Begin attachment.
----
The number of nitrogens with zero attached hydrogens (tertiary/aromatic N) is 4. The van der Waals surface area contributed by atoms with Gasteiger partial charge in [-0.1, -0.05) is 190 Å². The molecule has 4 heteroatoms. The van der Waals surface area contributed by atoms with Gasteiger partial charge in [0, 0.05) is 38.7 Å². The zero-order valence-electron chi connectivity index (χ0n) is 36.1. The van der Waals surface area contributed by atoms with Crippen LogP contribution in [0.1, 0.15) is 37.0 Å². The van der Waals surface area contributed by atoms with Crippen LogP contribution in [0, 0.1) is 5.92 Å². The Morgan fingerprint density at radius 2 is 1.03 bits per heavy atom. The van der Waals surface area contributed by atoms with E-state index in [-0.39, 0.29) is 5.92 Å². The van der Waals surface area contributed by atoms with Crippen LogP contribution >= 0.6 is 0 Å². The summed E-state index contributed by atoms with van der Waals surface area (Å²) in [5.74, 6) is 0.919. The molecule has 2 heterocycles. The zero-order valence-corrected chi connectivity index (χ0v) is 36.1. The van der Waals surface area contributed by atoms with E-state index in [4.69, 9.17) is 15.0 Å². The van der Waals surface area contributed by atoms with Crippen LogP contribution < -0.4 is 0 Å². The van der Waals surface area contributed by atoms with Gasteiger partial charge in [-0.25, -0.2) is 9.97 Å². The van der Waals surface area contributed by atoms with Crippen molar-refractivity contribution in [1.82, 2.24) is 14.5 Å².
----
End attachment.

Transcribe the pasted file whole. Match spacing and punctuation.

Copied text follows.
The number of nitrogens with zero attached hydrogens (tertiary/aromatic N) is 4. The van der Waals surface area contributed by atoms with Gasteiger partial charge in [-0.1, -0.05) is 190 Å². The molecule has 4 heteroatoms. The van der Waals surface area contributed by atoms with Gasteiger partial charge in [0, 0.05) is 38.7 Å². The zero-order valence-electron chi connectivity index (χ0n) is 36.1. The van der Waals surface area contributed by atoms with Crippen LogP contribution in [0.1, 0.15) is 37.0 Å². The van der Waals surface area contributed by atoms with Crippen LogP contribution in [0, 0.1) is 5.92 Å². The Morgan fingerprint density at radius 2 is 1.03 bits per heavy atom. The van der Waals surface area contributed by atoms with E-state index in [-0.39, 0.29) is 5.92 Å². The van der Waals surface area contributed by atoms with Crippen LogP contribution >= 0.6 is 0 Å². The summed E-state index contributed by atoms with van der Waals surface area (Å²) in [5.74, 6) is 0.919. The molecule has 2 heterocycles. The zero-order valence-corrected chi connectivity index (χ0v) is 36.1. The van der Waals surface area contributed by atoms with E-state index in [4.69, 9.17) is 15.0 Å². The van der Waals surface area contributed by atoms with Crippen LogP contribution < -0.4 is 0 Å². The van der Waals surface area contributed by atoms with Gasteiger partial charge in [-0.25, -0.2) is 9.97 Å². The van der Waals surface area contributed by atoms with Crippen molar-refractivity contribution in [1.82, 2.24) is 14.5 Å².